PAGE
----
ANCHORAGE, Alaska - An Alaska man has been charged with murder after police tracked him through an SD memory card -- which held photos and video of the crime -- that was found in the street, according to authorities.
Brian Steven Smith, 48, of Anchorage, is charged with first-degree murder, according to court records. A criminal complaint was filed against him Monday.
According to Anchorage police officials, Smith, a South African native, was taken into custody Tuesday afternoon at the Ted Stevens International Airport, where he had just flown in.
Police officials said officers were called the afternoon of Sept. 30 to meet with a woman who handed them an SD memory card that she said she’d found on the street in the Fairview neighborhood. SD cards are used to store data downloaded from portable electronic devices, such as cameras, laptops and some cellphones.
The card was labeled “homicide at midtown Marriott,” according to an arrest affidavit obtained by the the Anchorage Daily News.
“The SD card contained several videos which appeared to show the assault and subsequent homicide of an adult female,” Anchorage police said in a news release. “Detectives with the homicide unit were notified and began an investigation.”
Two days later, investigators were called to milepost 108 of Seward Highway, where human remains had been found that morning near the Rainbow Trailhead, the release said. The Daily News said the area is adjacent to Turnagain Arm, a narrow waterway at the north end of Cook Inlet in the Gulf of Alaska.
The newspaper reported at the time of the discovery that police had little information, including the identity of the victim or how long the remains had been there.
Authorities now believe the remains are those of the woman seen on the SD card.
In all, the card contained 12 videos and 39 still images depicting a brutal attack on an unidentified woman, the Daily News reported. The naked woman was lying on the floor of what appeared to be a hotel room as she was beaten.
Some footage shows the woman, described as having long dark hair and possibly being of Alaskan Native heritage, being strangled by a man who is screaming at her in what sounds like a foreign accent, the affidavit said. At one point, he stomps on the woman’s throat, the Daily News reported.
“Just die,” he shouted at the woman in one video, according to The Associated Press.
The affidavit said the woman fought for her life.
Some of the images, the first of which were time-stamped Sept. 4, show the woman wrapped in a white sheet and being moved through a parking lot to a truck, the Daily News reported. The final images, time-stamped Sept. 6, show the woman’s body face down in the bed of a pickup truck.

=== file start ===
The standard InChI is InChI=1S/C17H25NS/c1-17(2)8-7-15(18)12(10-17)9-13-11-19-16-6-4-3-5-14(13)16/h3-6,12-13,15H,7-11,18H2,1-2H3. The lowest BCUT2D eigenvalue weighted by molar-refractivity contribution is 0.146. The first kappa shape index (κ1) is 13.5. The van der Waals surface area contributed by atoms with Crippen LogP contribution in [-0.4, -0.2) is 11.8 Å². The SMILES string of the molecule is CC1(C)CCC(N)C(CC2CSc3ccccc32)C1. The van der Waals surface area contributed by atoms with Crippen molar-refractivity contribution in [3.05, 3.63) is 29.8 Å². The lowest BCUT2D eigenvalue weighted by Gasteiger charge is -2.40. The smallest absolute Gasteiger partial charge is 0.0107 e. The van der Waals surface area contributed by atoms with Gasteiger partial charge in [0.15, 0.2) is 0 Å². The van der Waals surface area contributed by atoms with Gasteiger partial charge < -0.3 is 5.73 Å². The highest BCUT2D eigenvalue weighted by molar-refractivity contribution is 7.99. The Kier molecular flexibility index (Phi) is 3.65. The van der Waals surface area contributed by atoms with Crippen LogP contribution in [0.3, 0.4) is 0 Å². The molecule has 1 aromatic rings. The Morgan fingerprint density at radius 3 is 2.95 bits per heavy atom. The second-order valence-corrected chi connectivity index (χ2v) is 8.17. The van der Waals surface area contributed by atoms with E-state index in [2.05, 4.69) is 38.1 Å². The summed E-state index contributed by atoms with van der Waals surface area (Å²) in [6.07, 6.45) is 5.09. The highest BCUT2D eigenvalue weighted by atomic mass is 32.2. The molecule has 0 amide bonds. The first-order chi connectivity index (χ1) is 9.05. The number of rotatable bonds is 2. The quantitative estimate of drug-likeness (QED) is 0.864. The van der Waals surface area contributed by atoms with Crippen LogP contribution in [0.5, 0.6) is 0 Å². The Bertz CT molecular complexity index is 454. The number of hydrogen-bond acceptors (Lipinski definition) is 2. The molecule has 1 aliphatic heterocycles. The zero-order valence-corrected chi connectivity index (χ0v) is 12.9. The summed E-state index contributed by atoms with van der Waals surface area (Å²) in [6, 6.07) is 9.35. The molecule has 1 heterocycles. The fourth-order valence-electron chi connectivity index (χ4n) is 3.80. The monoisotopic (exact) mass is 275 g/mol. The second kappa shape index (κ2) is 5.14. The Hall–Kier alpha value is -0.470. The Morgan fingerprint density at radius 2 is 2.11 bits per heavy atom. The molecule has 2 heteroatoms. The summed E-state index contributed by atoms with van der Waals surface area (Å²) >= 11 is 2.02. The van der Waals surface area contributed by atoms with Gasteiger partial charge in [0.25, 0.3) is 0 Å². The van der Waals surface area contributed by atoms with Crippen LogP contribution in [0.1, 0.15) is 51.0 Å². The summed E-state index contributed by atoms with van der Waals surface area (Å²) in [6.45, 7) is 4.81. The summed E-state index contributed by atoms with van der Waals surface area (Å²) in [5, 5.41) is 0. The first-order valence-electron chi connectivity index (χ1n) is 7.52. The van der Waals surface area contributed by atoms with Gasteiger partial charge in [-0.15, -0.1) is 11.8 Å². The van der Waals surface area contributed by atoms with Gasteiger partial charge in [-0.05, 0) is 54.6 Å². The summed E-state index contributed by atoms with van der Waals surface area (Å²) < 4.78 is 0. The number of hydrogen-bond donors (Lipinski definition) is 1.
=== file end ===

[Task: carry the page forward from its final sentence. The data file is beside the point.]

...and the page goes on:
The AP reported that the affidavit indicates detectives reviewing the images recognized Smith, who has a South African accent, from his involvement in another ongoing investigation. They did not give details of the separate investigation or say if Smith is suspected of other crimes, the Daily News said.
Investigators found that Smith, who the Daily News reported lives in the Geneva Woods neighborhood of Anchorage, had a room registered in his name at the TownePlace Suites by Marriott the night the video was taken, the affidavit says.
The document states the carpeting in the room registered to Smith matches that seen in the footage of the woman’s killing, the AP said.
Smith’s truck matches the one seen in the images of the woman’s body being loaded for disposal and “pings” from his cellphone places him along Rainbow Valley Road, near the spot off Seward Highway where the unidentified remains were found Oct. 2, the Daily News reported.
KTUU in Anchorage reported that the cellphone records put Smith in that area within minutes of when the last photo on the SD card was created.
It is unclear how or why the SD card ended up on the street where it was found, less than 2 miles from the Marriott. The woman’s remains were found about 20 miles south of the hotel, along the edge of Chugach State Park.
Anchorage Police Department spokesman MJ Thim told the Daily News Wednesday that the State Medical Examiner’s Office was still working to identify the woman found alongside the road and determine her cause and manner of death.
“We still don’t know who she is and we don’t know much about her,” Thim said.
Little is known about her alleged killer, either. A Facebook profile that appears to belong to Smith indicates he is a native of Queenstown who moved to Anchorage in 2014, got engaged that same year and later married.
Photos on his profile show him and his wife, a former administrative officer at the U.S. Immigration and Naturalization Service in Anchorage, visiting Washington, D.C., in 2014. More recent photos on the page of his wife, who is now a musician, appear to depict a loving relationship.
The Daily News reported that Smith’s wife is not implicated in the homicide.
Investigators and crime scene technicians spent Tuesday searching the couple’s home and hauling away Smith’s black pickup truck, neighbors told the newspaper.
Smith appeared Wednesday for his first appearance in court, where a judge set his bail at a $500,000 cash appearance bond and a $250,000 cash performance bond, the Daily News said. According to Avvo, an online marketplace for legal services, Alaska law requires an appearance bond, which guarantees a defendant’s appearance at all court dates, and a performance bond, which requires the person to also abide by court-ordered conditions of release.
It was not immediately clear what those conditions would be if Smith were released on bail. He claimed in court Wednesday that he had a total of about $2,000 in savings, the Daily News reported.
The judge appointed him a public defender.